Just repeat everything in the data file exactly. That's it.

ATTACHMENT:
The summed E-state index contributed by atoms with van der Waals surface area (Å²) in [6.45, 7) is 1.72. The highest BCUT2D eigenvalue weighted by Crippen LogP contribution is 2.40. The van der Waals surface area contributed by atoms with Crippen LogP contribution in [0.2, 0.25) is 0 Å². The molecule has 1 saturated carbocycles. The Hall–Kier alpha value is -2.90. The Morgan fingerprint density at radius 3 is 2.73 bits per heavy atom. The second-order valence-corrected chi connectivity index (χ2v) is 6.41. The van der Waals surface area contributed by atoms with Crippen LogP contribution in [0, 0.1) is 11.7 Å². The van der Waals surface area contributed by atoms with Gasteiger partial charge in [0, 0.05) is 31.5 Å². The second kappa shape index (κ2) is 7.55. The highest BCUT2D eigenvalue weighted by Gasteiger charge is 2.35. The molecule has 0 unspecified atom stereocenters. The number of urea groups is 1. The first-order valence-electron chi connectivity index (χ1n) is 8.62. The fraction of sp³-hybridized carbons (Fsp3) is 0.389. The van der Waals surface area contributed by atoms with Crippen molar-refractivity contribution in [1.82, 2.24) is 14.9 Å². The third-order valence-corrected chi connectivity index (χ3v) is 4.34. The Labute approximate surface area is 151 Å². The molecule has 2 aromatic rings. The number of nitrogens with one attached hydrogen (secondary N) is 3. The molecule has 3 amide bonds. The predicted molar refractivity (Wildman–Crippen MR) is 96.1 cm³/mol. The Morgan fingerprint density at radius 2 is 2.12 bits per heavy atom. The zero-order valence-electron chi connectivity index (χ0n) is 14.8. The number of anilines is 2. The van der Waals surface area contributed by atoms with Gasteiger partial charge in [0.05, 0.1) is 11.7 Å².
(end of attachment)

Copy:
The summed E-state index contributed by atoms with van der Waals surface area (Å²) in [6.45, 7) is 1.72. The highest BCUT2D eigenvalue weighted by Crippen LogP contribution is 2.40. The van der Waals surface area contributed by atoms with Crippen LogP contribution in [0.2, 0.25) is 0 Å². The molecule has 1 saturated carbocycles. The Hall–Kier alpha value is -2.90. The Morgan fingerprint density at radius 3 is 2.73 bits per heavy atom. The second-order valence-corrected chi connectivity index (χ2v) is 6.41. The van der Waals surface area contributed by atoms with Crippen LogP contribution in [0, 0.1) is 11.7 Å². The van der Waals surface area contributed by atoms with Gasteiger partial charge in [0, 0.05) is 31.5 Å². The second kappa shape index (κ2) is 7.55. The highest BCUT2D eigenvalue weighted by Gasteiger charge is 2.35. The molecule has 0 unspecified atom stereocenters. The number of urea groups is 1. The first-order valence-electron chi connectivity index (χ1n) is 8.62. The fraction of sp³-hybridized carbons (Fsp3) is 0.389. The van der Waals surface area contributed by atoms with Crippen molar-refractivity contribution in [1.82, 2.24) is 14.9 Å². The third-order valence-corrected chi connectivity index (χ3v) is 4.34. The Labute approximate surface area is 151 Å². The molecule has 2 aromatic rings. The number of nitrogens with one attached hydrogen (secondary N) is 3. The molecule has 3 amide bonds. The predicted molar refractivity (Wildman–Crippen MR) is 96.1 cm³/mol. The Morgan fingerprint density at radius 2 is 2.12 bits per heavy atom. The zero-order valence-electron chi connectivity index (χ0n) is 14.8. The number of anilines is 2. The van der Waals surface area contributed by atoms with Gasteiger partial charge in [0.05, 0.1) is 11.7 Å².